Impact on individuals

A major component of the reform is a set of lower federal income tax rates for most income levels, Brady said.

The median household income in Spring and Klein—$76,211, according to data from the U.S. Census Bureau—paid 25 percent of its income in federal taxes in 2017, but a household earning the same amount in 2018, if filing as single, will pay 22 percent of its income in federal taxes—a difference of $2,286.33.

Brady said families with children will also see an increase in the child tax credit, which taxpayers can use to reduce their federal income tax bills. The credit previously provided up to $1,000 for each child younger than 17 years old in a household, but the new plan doubles the credit to $2,000. This benefit could help the
37.4 percent of families in Spring and Klein with children younger than 18 years old, according to U.S. Census Bureau data.

Another aspect of the new tax plan that will affect individuals is the $10,000 cap set for state and local tax deductions. Placing a cap on this deduction—which allows homeowners to deduct property tax expenses on their federal taxes every year and previously had no cap—could affect a number of Texans who pay more than $10,000 a year in property taxes, said Dick Lavine, senior fiscal analyst at the Center for Public Policy Priorities, an Austin-based policy center.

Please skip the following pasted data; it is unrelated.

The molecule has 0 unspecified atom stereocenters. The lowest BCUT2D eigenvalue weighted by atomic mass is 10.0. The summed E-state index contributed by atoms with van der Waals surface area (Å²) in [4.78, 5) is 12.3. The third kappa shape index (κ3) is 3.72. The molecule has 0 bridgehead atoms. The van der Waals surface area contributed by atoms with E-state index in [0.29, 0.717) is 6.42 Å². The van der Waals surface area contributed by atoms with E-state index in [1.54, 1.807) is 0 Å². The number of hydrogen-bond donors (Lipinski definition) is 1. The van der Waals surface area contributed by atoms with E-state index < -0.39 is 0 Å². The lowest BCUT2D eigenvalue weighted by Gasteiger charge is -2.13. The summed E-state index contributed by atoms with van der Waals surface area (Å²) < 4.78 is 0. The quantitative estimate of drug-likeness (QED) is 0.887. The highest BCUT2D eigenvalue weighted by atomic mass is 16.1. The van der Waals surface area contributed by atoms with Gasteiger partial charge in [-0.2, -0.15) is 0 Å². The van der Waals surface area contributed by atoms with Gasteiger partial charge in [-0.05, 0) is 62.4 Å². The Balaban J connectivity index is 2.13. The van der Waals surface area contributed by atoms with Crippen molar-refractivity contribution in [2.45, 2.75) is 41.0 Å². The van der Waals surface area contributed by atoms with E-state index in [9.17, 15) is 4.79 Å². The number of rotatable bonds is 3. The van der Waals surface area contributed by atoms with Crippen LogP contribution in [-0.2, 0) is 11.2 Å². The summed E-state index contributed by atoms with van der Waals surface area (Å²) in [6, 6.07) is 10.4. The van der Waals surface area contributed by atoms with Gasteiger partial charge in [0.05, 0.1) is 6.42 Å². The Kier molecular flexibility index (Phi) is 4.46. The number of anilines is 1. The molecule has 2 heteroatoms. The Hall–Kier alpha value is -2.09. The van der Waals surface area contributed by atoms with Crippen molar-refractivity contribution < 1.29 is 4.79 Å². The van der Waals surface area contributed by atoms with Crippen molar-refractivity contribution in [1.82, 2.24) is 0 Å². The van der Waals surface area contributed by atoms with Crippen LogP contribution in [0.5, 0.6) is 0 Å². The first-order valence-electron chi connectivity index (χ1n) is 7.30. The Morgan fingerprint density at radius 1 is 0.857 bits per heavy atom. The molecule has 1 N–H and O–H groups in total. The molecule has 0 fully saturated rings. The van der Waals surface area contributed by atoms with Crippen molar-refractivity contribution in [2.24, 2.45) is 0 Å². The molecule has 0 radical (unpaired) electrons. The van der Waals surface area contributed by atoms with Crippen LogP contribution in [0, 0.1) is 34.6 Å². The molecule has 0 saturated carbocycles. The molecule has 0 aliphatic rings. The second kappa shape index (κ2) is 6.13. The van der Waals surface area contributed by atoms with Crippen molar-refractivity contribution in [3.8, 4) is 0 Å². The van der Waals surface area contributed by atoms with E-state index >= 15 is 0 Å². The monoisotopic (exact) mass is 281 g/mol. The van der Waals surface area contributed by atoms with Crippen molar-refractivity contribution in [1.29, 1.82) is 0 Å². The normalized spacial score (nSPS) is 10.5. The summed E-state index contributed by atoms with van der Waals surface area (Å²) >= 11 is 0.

For example, the owner of a $435,000 home in Spring ISD would have to pay about $10,092 a year, without exemptions, in property taxes based on 2017 tax rates for Spring ISD, Harris County, emergency services districts and other taxing entities. With this new plan, the homeowner would not be able to write off that full amount.

“Your out-of-pocket property tax is going to go up, and you’re not getting better police and fire protection, and it’s not helping your schools—you’re just paying more,” Lavine said.